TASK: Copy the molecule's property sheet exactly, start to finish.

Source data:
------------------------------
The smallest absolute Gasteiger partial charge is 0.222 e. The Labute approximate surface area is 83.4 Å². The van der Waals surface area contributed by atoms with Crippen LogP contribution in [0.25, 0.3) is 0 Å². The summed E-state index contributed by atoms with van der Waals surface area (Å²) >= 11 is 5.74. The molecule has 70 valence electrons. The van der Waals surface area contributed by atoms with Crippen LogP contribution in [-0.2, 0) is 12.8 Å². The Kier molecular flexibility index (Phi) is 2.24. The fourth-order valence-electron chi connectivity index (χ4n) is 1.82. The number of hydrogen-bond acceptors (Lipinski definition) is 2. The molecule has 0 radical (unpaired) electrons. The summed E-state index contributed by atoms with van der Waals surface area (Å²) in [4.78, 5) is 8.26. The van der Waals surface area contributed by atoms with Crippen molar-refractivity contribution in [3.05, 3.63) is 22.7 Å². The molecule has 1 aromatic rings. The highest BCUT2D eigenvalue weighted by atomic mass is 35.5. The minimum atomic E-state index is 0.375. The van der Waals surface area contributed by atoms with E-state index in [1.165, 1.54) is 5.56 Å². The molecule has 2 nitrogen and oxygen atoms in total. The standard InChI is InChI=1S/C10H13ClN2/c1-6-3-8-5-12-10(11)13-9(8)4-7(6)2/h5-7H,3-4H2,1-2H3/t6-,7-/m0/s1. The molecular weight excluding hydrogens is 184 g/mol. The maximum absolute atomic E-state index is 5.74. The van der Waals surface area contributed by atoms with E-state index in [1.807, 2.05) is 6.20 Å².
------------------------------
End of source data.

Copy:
The smallest absolute Gasteiger partial charge is 0.222 e. The Labute approximate surface area is 83.4 Å². The van der Waals surface area contributed by atoms with Crippen LogP contribution in [0.25, 0.3) is 0 Å². The summed E-state index contributed by atoms with van der Waals surface area (Å²) >= 11 is 5.74. The molecule has 70 valence electrons. The van der Waals surface area contributed by atoms with Crippen LogP contribution in [-0.2, 0) is 12.8 Å². The Kier molecular flexibility index (Phi) is 2.24. The fourth-order valence-electron chi connectivity index (χ4n) is 1.82. The number of hydrogen-bond acceptors (Lipinski definition) is 2. The molecule has 0 radical (unpaired) electrons. The summed E-state index contributed by atoms with van der Waals surface area (Å²) in [4.78, 5) is 8.26. The van der Waals surface area contributed by atoms with Crippen molar-refractivity contribution in [3.05, 3.63) is 22.7 Å². The molecule has 1 aromatic rings. The highest BCUT2D eigenvalue weighted by atomic mass is 35.5. The minimum atomic E-state index is 0.375. The van der Waals surface area contributed by atoms with E-state index in [1.165, 1.54) is 5.56 Å². The molecule has 2 nitrogen and oxygen atoms in total. The standard InChI is InChI=1S/C10H13ClN2/c1-6-3-8-5-12-10(11)13-9(8)4-7(6)2/h5-7H,3-4H2,1-2H3/t6-,7-/m0/s1. The molecular weight excluding hydrogens is 184 g/mol. The maximum absolute atomic E-state index is 5.74. The van der Waals surface area contributed by atoms with E-state index in [1.807, 2.05) is 6.20 Å².